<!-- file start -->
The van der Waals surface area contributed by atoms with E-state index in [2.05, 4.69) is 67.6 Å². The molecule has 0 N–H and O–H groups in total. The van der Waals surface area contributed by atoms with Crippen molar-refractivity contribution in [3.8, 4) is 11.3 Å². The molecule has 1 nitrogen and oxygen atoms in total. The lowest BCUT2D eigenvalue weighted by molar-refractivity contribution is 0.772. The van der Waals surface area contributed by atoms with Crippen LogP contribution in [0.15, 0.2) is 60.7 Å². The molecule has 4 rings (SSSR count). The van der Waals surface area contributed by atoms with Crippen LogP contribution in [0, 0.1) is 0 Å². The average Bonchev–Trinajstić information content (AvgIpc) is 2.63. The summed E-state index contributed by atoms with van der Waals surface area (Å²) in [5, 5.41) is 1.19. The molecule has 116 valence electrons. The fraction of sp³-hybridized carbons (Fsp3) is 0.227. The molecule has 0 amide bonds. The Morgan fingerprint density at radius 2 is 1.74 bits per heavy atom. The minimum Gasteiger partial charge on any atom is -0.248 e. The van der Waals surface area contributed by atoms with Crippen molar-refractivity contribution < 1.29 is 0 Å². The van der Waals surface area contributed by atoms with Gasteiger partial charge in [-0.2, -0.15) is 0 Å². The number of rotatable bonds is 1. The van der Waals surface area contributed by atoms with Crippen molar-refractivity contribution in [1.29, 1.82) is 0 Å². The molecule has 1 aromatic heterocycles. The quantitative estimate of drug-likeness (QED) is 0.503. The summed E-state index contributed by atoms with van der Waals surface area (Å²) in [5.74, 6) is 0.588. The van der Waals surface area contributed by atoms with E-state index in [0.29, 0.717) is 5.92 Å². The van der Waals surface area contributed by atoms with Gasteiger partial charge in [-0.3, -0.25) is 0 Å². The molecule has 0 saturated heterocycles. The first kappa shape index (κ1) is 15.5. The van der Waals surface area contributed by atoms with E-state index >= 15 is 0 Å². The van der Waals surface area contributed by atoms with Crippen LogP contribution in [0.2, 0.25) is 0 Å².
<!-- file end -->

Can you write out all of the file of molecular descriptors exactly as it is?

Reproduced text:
The van der Waals surface area contributed by atoms with E-state index in [2.05, 4.69) is 67.6 Å². The molecule has 0 N–H and O–H groups in total. The van der Waals surface area contributed by atoms with Crippen molar-refractivity contribution in [3.8, 4) is 11.3 Å². The molecule has 1 nitrogen and oxygen atoms in total. The lowest BCUT2D eigenvalue weighted by molar-refractivity contribution is 0.772. The van der Waals surface area contributed by atoms with Crippen LogP contribution in [0.15, 0.2) is 60.7 Å². The molecule has 4 rings (SSSR count). The van der Waals surface area contributed by atoms with Crippen LogP contribution in [0, 0.1) is 0 Å². The average Bonchev–Trinajstić information content (AvgIpc) is 2.63. The summed E-state index contributed by atoms with van der Waals surface area (Å²) in [5, 5.41) is 1.19. The molecule has 116 valence electrons. The fraction of sp³-hybridized carbons (Fsp3) is 0.227. The molecule has 0 amide bonds. The Morgan fingerprint density at radius 2 is 1.74 bits per heavy atom. The minimum Gasteiger partial charge on any atom is -0.248 e. The van der Waals surface area contributed by atoms with Crippen molar-refractivity contribution < 1.29 is 0 Å². The van der Waals surface area contributed by atoms with Gasteiger partial charge in [-0.2, -0.15) is 0 Å². The number of rotatable bonds is 1. The van der Waals surface area contributed by atoms with Crippen molar-refractivity contribution in [1.29, 1.82) is 0 Å². The molecule has 1 aromatic heterocycles. The quantitative estimate of drug-likeness (QED) is 0.503. The summed E-state index contributed by atoms with van der Waals surface area (Å²) in [5.74, 6) is 0.588. The van der Waals surface area contributed by atoms with E-state index in [0.29, 0.717) is 5.92 Å². The van der Waals surface area contributed by atoms with Gasteiger partial charge in [-0.3, -0.25) is 0 Å². The molecule has 0 saturated heterocycles. The first kappa shape index (κ1) is 15.5. The van der Waals surface area contributed by atoms with E-state index >= 15 is 0 Å². The van der Waals surface area contributed by atoms with Crippen LogP contribution in [0.2, 0.25) is 0 Å².